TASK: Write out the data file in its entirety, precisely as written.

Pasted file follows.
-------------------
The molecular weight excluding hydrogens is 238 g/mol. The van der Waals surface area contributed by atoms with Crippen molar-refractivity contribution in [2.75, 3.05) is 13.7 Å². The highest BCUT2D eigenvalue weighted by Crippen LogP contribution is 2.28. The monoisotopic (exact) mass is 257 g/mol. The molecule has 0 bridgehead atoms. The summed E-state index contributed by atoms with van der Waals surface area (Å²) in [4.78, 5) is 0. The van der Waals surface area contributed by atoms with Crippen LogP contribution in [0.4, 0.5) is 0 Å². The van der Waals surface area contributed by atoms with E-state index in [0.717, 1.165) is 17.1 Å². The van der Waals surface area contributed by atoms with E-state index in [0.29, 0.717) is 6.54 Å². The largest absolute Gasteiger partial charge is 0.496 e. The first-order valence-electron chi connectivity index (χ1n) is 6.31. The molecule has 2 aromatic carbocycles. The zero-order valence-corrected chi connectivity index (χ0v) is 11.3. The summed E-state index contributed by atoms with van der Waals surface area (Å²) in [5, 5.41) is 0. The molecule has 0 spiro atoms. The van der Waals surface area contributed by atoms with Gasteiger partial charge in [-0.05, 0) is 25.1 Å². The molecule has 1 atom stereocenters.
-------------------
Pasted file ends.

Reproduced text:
The molecular weight excluding hydrogens is 238 g/mol. The van der Waals surface area contributed by atoms with Crippen molar-refractivity contribution in [2.75, 3.05) is 13.7 Å². The highest BCUT2D eigenvalue weighted by Crippen LogP contribution is 2.28. The monoisotopic (exact) mass is 257 g/mol. The molecule has 0 bridgehead atoms. The summed E-state index contributed by atoms with van der Waals surface area (Å²) in [4.78, 5) is 0. The van der Waals surface area contributed by atoms with Crippen LogP contribution in [0.4, 0.5) is 0 Å². The van der Waals surface area contributed by atoms with E-state index in [0.717, 1.165) is 17.1 Å². The van der Waals surface area contributed by atoms with E-state index in [0.29, 0.717) is 6.54 Å². The largest absolute Gasteiger partial charge is 0.496 e. The first-order valence-electron chi connectivity index (χ1n) is 6.31. The molecule has 2 aromatic carbocycles. The zero-order valence-corrected chi connectivity index (χ0v) is 11.3. The summed E-state index contributed by atoms with van der Waals surface area (Å²) in [5, 5.41) is 0. The molecule has 0 spiro atoms. The van der Waals surface area contributed by atoms with Gasteiger partial charge in [-0.05, 0) is 25.1 Å². The molecule has 1 atom stereocenters.